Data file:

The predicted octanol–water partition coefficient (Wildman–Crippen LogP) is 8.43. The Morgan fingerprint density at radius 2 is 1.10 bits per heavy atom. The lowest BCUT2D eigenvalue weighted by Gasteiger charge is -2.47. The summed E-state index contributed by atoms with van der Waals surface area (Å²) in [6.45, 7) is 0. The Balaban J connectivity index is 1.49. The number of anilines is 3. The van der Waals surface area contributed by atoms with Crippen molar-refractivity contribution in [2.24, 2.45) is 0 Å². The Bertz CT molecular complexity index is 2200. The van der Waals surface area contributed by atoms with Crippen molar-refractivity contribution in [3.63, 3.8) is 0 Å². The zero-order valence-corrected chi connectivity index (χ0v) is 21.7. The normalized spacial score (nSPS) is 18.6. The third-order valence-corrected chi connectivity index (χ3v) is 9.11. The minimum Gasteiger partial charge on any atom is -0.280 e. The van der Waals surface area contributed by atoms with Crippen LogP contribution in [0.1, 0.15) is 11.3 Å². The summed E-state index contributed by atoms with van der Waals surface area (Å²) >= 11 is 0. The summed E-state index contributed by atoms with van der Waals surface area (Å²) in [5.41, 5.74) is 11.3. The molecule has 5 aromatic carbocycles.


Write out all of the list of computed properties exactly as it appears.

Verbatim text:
The predicted octanol–water partition coefficient (Wildman–Crippen LogP) is 8.43. The Morgan fingerprint density at radius 2 is 1.10 bits per heavy atom. The lowest BCUT2D eigenvalue weighted by Gasteiger charge is -2.47. The summed E-state index contributed by atoms with van der Waals surface area (Å²) in [6.45, 7) is 0. The Balaban J connectivity index is 1.49. The number of anilines is 3. The van der Waals surface area contributed by atoms with Crippen molar-refractivity contribution in [2.24, 2.45) is 0 Å². The Bertz CT molecular complexity index is 2200. The van der Waals surface area contributed by atoms with Crippen molar-refractivity contribution in [3.63, 3.8) is 0 Å². The zero-order valence-corrected chi connectivity index (χ0v) is 21.7. The normalized spacial score (nSPS) is 18.6. The third-order valence-corrected chi connectivity index (χ3v) is 9.11. The minimum Gasteiger partial charge on any atom is -0.280 e. The van der Waals surface area contributed by atoms with Crippen LogP contribution in [0.1, 0.15) is 11.3 Å². The summed E-state index contributed by atoms with van der Waals surface area (Å²) >= 11 is 0. The summed E-state index contributed by atoms with van der Waals surface area (Å²) in [5.41, 5.74) is 11.3. The molecule has 5 aromatic carbocycles.